It is far too early for us to select the Stupid Quote of the Year, but January has produced some marvelous statements that should hold their own against whatever is to come between now and the winner’s coronation next December.

In this regard, we beg your counsel and ask that you help select the Stupid Quote of the Month. Naturally, we will accept your nominations, which you may add to those below. Your comments will be given due consideration, though the final selection will be autocratic.

As we are fair to a fault, we must recognize that these quotes were extracted from the news media. Anybody quoted is free to deny, explain or defend.

Let us begin with an utterance from that resurgent caldera of verbal volcanism, the Board of Education of Oakland, Calif. This month, the school district sponsored a “teach-in” on the potential war with Iraq but couldn’t find anybody to explain the “pro-war” point of view.

The “pro-war” crack itself might qualify as Stupid Quote material, as the Bush administration has been admirably patient and forbearing with Saddam Hussein. Far from rushing to the attack, it has provided that despot many avenues of escape.

But the cherry on this politically correct sundae came from school-board member Dan Siegel, who explained that while speakers would come solely from anti-administration groups – including Veterans for Peace, the Black Radical Congress and the Middle East Children’s Alliance – the one-sided presentations really didn’t need to be balanced.

Siegel explained, “Our teachers and our students here in Oakland are too smart to be victims of propaganda.”

In Oakland’s “best” high school, just 30 percent of the students meet or exceed national norms in math and English. In at least two of its high schools, that figure is only 17 percent.

Districtwide, the percentages of 11th graders rated proficient in U.S. history, math and English last fall were, respectively, 19, 24 and 18. Does Siegel believe the intellectual power of the proficient students is sufficient to keep the other 76 to 82 percent from becoming victims of propaganda?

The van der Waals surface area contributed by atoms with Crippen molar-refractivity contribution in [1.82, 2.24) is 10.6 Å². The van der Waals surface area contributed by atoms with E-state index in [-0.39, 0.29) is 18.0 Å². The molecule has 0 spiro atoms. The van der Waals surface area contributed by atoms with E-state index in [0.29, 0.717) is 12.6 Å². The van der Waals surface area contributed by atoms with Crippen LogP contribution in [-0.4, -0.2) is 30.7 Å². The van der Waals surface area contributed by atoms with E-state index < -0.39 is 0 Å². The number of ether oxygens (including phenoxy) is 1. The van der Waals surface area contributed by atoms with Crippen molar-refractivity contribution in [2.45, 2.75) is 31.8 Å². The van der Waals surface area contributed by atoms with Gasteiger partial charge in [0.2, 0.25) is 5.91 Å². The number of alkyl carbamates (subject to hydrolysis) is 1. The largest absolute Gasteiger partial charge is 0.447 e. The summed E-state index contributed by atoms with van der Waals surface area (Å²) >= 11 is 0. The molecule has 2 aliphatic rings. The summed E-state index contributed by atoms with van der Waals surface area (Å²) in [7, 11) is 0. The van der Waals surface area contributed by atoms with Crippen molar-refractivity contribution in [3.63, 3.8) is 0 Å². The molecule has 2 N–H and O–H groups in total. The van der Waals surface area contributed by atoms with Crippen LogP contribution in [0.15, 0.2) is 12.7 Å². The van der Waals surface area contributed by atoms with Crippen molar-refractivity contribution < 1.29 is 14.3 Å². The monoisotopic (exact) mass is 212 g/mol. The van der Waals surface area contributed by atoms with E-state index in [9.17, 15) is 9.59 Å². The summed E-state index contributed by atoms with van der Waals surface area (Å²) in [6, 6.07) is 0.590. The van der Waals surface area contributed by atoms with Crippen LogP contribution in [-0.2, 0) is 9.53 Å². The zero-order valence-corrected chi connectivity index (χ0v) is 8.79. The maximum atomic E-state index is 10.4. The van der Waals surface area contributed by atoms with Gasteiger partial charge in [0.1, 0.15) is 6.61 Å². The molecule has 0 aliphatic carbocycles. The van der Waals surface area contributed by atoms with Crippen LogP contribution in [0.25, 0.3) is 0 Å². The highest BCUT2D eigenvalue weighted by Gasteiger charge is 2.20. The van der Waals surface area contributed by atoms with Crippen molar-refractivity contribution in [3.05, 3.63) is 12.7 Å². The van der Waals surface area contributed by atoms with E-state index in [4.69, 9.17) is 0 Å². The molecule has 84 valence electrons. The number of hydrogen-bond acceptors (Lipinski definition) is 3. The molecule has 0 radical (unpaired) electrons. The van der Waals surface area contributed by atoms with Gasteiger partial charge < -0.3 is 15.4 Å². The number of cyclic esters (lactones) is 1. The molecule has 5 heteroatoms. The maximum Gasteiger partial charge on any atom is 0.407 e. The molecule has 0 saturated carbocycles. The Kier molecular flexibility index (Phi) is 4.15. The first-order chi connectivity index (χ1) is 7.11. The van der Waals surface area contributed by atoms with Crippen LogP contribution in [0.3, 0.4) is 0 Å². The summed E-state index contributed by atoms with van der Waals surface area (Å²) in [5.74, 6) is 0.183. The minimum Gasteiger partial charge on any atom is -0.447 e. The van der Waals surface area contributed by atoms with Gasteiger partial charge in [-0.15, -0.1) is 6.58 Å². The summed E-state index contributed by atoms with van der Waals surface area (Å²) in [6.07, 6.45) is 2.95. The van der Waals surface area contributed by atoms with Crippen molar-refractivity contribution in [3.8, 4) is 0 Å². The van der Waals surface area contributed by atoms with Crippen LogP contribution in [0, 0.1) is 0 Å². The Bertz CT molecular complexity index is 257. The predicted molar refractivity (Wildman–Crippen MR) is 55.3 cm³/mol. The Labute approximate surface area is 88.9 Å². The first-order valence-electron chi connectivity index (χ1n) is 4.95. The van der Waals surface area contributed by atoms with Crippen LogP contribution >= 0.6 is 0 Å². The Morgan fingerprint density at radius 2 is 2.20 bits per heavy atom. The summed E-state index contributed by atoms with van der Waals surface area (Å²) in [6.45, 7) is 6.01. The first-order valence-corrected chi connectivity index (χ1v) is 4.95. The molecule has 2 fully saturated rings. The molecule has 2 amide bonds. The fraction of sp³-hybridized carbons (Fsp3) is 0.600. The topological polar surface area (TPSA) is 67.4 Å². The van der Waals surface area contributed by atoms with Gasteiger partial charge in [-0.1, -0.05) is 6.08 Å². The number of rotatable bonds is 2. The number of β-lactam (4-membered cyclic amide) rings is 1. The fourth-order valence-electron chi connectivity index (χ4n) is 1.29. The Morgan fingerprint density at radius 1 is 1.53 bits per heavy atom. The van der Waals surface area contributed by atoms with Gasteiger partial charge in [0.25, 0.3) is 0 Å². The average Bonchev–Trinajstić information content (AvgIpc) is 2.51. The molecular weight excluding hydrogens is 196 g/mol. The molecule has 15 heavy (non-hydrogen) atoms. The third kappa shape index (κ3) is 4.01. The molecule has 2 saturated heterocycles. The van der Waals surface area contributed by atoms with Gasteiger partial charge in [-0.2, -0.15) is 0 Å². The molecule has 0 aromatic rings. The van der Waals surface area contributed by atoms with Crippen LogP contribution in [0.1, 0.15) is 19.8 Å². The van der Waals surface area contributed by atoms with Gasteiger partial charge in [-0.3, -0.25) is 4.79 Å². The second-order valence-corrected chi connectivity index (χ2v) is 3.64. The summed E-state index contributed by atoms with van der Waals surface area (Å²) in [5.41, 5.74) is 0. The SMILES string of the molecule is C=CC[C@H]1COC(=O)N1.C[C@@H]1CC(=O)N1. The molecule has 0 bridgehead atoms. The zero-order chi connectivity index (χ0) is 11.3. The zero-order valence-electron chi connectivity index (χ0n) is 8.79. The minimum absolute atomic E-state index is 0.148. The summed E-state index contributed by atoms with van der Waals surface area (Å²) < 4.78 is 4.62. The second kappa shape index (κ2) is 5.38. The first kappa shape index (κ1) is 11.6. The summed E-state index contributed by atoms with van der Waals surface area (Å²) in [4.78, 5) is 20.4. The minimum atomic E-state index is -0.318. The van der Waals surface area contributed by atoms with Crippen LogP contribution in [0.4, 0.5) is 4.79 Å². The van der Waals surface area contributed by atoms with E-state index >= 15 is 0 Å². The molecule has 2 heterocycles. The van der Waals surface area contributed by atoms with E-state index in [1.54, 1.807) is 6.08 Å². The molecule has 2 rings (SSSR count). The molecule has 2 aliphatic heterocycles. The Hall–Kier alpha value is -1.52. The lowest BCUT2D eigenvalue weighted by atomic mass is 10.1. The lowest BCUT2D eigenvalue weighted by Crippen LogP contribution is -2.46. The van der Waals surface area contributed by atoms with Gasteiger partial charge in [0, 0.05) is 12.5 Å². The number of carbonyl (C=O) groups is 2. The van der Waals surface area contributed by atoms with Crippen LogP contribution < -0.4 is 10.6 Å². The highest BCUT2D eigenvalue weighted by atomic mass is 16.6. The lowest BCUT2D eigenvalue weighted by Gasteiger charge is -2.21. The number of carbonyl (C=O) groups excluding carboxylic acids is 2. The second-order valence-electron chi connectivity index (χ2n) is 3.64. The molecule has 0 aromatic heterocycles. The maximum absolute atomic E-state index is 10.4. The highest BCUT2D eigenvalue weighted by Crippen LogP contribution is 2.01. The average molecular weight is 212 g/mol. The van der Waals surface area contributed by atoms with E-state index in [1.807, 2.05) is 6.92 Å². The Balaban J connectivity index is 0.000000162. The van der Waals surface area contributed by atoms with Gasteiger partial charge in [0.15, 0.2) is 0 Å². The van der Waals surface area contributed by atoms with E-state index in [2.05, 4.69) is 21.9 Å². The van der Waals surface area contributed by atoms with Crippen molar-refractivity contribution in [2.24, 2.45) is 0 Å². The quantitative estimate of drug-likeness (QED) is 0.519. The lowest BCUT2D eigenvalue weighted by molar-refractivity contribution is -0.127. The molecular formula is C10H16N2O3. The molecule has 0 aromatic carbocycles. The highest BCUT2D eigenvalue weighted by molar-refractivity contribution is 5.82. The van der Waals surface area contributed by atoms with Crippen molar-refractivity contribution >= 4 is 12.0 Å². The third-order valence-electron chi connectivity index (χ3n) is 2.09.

Our next nominee comes from the junior senator from the state of New York, Hillary R. Clinton, who told a Martin Luther King Jr. Holiday gathering that “of course” we want to judge a person by – in King’s words – the content of his character rather than the color of his skin.

However, she added, “But what is character? The sum total of who you are. The color of your skin and how you deal with it is part of your character.”

Thus the senator accomplished a stunning logical contortion: She agreed with Dr. King while utterly disagreeing with him. If her reasoning is to be followed, we should – at least in part – draw assumptions about a person’s character based on his complexion.

One might argue that Ms. Clinton’s quote elevates racism to a level of genius. We are more charitably inclined to think she didn’t recognize the implication of her words. If applause could be considered a quote, we would include in this list the ovation her remarks elicited.

The Senate also provides this month’s third nominee, a sally into economics by Sen. Tom Daschle that would earn him a failing grade at any university in the land.

Attacking President Bush’s proposed tax cuts, he said, “Economists tell us that the wealthy are far less likely to spend a tax cut than middle-income families. In an atmosphere of economic weakness and tight budgets, should we be giving scarce dollars to the people who can afford to put them under the mattress?”

As with Sen. Clinton’s words, one might argue that Daschle’s half-baked analysis was merely pandering to the lowest common denominator. Again, we prefer to give him the benefit of the doubt and suggest that if he were to ask one of the brighter members of his staff the following questions, he might attain deeper understanding:

  1. Do the wealthy really stash cash under their mattresses, or do they invest it or put it in banks?

  2. Is investing a kind of spending?

  3. What happens to the money deposited in banks? Is it placed under giant mattresses, or is it invested (spent)?

We conclude this collection with the assertion by California Gov. Gray Davis that Indian gambling interests should contribute $1.5 billion to help close the state’s budget gap. We’re sure California’s tribes will be anxious to repay the state for its many past kindnesses. (Unfortunately, we don’t have Davis’ actual quote, so this must fall in the category of dishonorable mention.)

We eagerly await your e-mailed votes and additional nominations.

Note: Read our discussion guidelines before commenting.